The most ambitious of these is Global Fishing Watch, which was founded in 2015 as collaboration between SkyTruth, ocean conservation nonprofit Oceana, and Google. Using satellite data, it started to piece together a truly global map of AIS tracks. “When the AIS data set first came out, there was no reason for captains to think that anyone was watching them and so they were just doing whatever they were doing,” says Raynor. “It was transformative.”

Now ships knew they had eyes on them—but they adapted. Using the Global Fishing Watch data, Oceana soon described multiple cases of fishing vessels turning off their AIS, including two Spanish ships that went dark off West Africa. Although ships are allowed to briefly silence their AIS systems if they fear attack, these did so for days at time over a period of months, during which there was no record of where they might have gone. Oceana also identified other vessels similarly turning off AIS near marine reserves in the Galapagos Islands and the Indian Ocean. Although not conclusive evidence of wrongdoing, it was extremely suggestive—and led to fines for the Spanish ships.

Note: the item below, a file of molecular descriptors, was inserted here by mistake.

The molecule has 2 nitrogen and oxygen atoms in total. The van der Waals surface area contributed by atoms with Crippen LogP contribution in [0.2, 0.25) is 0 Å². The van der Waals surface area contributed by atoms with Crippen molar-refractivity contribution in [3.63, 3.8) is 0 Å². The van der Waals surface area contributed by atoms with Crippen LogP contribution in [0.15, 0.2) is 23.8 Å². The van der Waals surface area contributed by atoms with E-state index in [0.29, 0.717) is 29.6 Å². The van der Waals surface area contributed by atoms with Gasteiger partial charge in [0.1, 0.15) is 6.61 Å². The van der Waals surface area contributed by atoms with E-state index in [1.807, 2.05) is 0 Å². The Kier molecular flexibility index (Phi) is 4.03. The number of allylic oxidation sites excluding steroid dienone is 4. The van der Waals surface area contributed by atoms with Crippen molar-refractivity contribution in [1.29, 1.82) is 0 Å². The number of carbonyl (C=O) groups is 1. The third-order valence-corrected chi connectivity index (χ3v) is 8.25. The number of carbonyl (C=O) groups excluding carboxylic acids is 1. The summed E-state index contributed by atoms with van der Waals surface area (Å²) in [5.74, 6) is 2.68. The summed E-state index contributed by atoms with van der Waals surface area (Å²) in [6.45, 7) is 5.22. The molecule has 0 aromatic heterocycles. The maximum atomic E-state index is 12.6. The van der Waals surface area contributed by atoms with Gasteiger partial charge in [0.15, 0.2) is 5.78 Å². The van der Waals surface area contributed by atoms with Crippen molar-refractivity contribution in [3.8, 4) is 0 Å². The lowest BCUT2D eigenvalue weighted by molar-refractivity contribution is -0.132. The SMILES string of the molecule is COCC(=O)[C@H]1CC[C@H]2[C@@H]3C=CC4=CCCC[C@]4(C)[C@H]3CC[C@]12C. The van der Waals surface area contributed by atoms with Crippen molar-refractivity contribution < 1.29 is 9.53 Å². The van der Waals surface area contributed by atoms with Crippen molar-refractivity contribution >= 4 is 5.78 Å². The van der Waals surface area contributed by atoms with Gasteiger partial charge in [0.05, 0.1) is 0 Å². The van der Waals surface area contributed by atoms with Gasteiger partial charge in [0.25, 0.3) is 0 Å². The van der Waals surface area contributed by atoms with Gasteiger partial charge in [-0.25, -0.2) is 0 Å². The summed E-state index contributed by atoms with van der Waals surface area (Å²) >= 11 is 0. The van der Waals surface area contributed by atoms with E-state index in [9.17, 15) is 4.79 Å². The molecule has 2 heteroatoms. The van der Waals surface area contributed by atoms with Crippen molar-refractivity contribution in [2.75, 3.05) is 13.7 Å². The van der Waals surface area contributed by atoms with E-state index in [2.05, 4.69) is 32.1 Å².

But what if instead of disappearing completely, illegal fishing vessels could fake their location to make it seem as though they never entered protected areas? Late in 2022, Bergman unmasked a Russian oil tanker that appeared to be sending false coordinates via AIS, probably to carry out a sanctions-busting mid-ocean transfer of crude oil near Malta. While AIS tracks showed two tankers nearly 10 miles apart, in reality they were almost touching.